over conservative by comparison because, absent the more detailed analysis, one would have no scientifically
derived basis for the design decisions that are specific to the subject building.
In light of this, the decision maker on a given project is on the horns of a dilemma. He or she must decide
if the further investment in engineering analysis will bear fruit before it can be known that it will. This decision
comes at a time when access to funding for the project may be extremely difficult. Once construction is underway,
the funding sources are, of course, already identified, and the schedule set, but getting funds in place at the design
stage can be more difficult. The point is made only to emphasize the importance of careful and complete analysis in
the Seismic Rehabilitation Process if scarce resources are to be husbanded for the most cost effective results, either
on an individual project, or for a whole district of community.

How Buildings Resist Earthquakes:

Earthquake forces can act in all directions. Unlike gravity loads that are transferred in a downward
direction, earthquake loads start at the supporting soil and are transmitted to the building. The horizontal and vertical
earthquake forces travel in different load paths and may result in tension, shear compression, bending or torsion
forces. Buildings experience horizontal distortion when subjected to earthquake motion. When these distortions get
large, the damage can be catastrophic. Therefore, most buildings are designed with lateral-force-resisting systems
(or seismic systems), to resist the effects of earthquake forces. In many cases seismic systems make a building stiffer
against horizontal forces, and thus minimize the amount of relative lateral movement and consequently the damage.
Seismic systems are usually designed to resist only forces that result from horizontal ground motion, as distinct from
vertical ground motion.
The combined action of seismic systems along the width and length of a building can typically resist
earthquake motion from any direction. Seismic systems differ from building to building because the type of system
is controlled to some extent by the basic layout and structural elements of the building. Basically, seismic systems
consist of axial-, shear- and bending-resistant elements.
In wood-frame, stud-wall buildings, plywood siding is typically used to prevent excessive lateral deflection
in the plane of the wall. Without the extra strength provided by the plywood, walls would distort excessively or
rack, resulting in broken windows and stuck doors. In older wood frame houses, this resistance to lateral loads is
provided by either wood or steel diagonal bracing.
The earthquake-resisting systems in modern steel buildings take many forms. In moment-resisting steel
frames, the connections between the beams and the columns are designed to resist the rotation of the column relative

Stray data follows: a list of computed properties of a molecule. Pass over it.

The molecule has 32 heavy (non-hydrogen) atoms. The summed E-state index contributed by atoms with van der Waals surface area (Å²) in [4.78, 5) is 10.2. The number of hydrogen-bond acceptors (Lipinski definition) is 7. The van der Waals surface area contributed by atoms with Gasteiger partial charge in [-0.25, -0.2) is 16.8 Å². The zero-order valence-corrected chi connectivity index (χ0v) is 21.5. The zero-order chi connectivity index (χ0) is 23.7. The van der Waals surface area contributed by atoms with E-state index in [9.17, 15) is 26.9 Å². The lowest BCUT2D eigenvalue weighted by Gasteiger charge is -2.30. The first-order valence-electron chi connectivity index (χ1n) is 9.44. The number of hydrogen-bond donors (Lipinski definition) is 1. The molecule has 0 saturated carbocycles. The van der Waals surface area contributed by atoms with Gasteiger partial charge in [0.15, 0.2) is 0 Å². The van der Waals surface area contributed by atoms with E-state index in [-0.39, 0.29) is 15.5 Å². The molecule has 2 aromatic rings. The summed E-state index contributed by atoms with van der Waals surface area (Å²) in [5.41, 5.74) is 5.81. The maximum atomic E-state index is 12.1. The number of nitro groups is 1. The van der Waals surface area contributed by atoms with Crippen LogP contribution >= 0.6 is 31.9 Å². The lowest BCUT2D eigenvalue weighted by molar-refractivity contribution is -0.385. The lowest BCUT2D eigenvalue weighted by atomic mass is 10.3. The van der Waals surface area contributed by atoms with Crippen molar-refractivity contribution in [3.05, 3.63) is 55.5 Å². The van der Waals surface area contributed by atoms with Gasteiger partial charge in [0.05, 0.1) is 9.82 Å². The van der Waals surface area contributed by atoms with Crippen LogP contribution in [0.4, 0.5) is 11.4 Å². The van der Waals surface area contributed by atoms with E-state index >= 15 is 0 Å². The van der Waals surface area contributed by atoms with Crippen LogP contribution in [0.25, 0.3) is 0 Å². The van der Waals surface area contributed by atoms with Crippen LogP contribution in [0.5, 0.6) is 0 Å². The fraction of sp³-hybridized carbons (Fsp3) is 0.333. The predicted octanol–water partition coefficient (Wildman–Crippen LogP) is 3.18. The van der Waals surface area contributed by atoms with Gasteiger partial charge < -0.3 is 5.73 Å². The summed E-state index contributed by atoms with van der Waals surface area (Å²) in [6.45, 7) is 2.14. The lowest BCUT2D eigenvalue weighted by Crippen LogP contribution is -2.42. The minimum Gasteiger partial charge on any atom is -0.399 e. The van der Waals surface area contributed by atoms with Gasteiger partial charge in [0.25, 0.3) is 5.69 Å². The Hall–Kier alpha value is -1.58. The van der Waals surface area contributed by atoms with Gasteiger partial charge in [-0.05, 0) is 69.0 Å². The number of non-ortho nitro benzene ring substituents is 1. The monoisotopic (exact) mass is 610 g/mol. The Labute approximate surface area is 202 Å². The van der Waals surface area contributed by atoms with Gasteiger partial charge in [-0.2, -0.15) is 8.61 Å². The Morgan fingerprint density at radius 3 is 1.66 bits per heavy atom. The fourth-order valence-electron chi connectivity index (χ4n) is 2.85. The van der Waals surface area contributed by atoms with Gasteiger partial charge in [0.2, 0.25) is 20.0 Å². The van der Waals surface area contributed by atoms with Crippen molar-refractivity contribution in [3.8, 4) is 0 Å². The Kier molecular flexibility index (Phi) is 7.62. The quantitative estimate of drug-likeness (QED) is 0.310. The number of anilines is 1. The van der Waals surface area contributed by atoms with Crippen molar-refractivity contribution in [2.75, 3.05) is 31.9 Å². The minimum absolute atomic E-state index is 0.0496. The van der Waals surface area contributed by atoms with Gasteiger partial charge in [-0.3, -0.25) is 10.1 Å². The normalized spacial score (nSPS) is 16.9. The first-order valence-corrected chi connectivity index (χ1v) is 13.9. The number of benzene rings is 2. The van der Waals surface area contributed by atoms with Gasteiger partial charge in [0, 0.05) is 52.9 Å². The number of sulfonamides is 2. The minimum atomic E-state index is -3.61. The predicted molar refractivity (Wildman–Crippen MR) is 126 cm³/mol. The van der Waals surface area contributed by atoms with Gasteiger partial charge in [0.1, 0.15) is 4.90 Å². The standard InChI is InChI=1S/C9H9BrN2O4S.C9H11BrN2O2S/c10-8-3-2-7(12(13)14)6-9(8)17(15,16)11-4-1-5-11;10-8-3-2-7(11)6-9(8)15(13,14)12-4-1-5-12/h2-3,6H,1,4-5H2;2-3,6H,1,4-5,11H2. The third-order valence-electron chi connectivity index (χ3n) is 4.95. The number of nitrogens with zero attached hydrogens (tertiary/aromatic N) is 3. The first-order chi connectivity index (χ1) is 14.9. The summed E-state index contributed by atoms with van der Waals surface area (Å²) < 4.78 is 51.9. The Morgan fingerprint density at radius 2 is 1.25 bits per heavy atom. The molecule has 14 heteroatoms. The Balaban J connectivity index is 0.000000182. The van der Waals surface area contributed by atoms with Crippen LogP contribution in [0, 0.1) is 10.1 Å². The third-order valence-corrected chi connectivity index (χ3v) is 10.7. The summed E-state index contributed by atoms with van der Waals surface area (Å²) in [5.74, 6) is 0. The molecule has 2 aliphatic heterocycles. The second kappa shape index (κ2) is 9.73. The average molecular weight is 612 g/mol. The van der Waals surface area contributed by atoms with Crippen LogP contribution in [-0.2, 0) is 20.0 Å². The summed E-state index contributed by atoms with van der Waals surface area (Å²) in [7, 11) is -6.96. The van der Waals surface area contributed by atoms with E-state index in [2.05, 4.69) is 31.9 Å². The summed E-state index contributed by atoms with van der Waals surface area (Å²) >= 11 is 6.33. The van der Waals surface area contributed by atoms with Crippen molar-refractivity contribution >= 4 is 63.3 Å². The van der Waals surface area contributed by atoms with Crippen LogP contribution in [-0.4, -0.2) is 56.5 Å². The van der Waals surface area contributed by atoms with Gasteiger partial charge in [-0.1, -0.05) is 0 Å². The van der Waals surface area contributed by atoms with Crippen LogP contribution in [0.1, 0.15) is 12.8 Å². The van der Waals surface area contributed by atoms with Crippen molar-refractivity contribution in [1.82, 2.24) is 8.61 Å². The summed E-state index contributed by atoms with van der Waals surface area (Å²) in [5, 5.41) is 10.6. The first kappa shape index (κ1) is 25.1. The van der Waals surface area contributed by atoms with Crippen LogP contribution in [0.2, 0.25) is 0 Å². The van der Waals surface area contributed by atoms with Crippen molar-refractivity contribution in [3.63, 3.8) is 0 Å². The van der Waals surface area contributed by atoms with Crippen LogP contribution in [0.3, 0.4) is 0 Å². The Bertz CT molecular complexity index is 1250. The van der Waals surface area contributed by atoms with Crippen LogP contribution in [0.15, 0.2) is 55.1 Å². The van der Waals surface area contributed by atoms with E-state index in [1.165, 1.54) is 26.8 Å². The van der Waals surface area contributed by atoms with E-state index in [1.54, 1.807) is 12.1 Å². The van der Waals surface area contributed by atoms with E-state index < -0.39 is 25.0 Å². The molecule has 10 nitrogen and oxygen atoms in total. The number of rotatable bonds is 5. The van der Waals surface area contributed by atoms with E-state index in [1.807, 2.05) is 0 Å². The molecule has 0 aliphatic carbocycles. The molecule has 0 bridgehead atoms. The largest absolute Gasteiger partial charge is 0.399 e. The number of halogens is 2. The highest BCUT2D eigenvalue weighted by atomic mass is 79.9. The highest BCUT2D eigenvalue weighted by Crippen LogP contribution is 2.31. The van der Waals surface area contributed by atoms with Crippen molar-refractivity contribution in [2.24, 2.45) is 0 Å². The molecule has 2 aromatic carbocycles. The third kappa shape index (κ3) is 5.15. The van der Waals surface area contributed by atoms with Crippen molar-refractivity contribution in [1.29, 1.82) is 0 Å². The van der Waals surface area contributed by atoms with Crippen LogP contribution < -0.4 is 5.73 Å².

to the beam. Thus, the beam and the column work together and resist lateral movement and lateral displacement by
bending. Steel frames sometimes include diagonal bracing configurations, such as single diagonal braces, crossbracing and K-bracing. In braced frames, horizontal loads are resisted through tension and compression forces in
the braces with resulting changed forces in the beams and columns. Steel buildings are sometimes constructed with
moment-resistant frames in one direction and braced frames in the other.
In concrete structures, shear walls are sometimes used to provide lateral resistance in the plane of the wall,
in addition to moment-resisting frames. Ideally, these shear walls are continuous reinforced-concrete walls extending
from the foundation to the roof of the building. They can be exterior walls or interior walls. They are interconnected
with the rest of the concrete frame, and thus resist the horizontal motion of one floor relative to another. Shear walls
can also be constructed of reinforced masonry, using bricks or concrete bloc

2) Buildings Characteristics And Damages:

Each building has stories and a sub basement. The structural composition of each building consists of:
vertical structure built of transversal and longitudinal masonry walls width for facades for interior walls; horizontal
structure made of R.C. prefabricated hollow strips, supported by transversal walls. The sub-basement was built of
transversal and longitudinal reinforced concrete walls, located under the masonry walls. The foundations, made of
concrete, have the foundation.
The main damages due to earthquake were: fracture of some prefabricated strips of the floor over the subbase; important damages of the longitudinal walls at the first floor; a lot of cracks on the interior longitudinal wall;
vertical cracks on the transversal walls near the joint with longitudinal walls; horizontal cracks on the transversal
walls, at the first level, under the floor. Some deterioration were observed due to the action of different hazard
factors as: reinforcement corrosion of the prefabricated strips of the floor over the sub-base; some cracks of concrete
walls as well as of masonry walls at sub-basement and first level; damages of wall bond; segregation of concrete;
geometric dimensions damages, etc.
3) Seismic Rehabilitation Of Beam-Column Joints: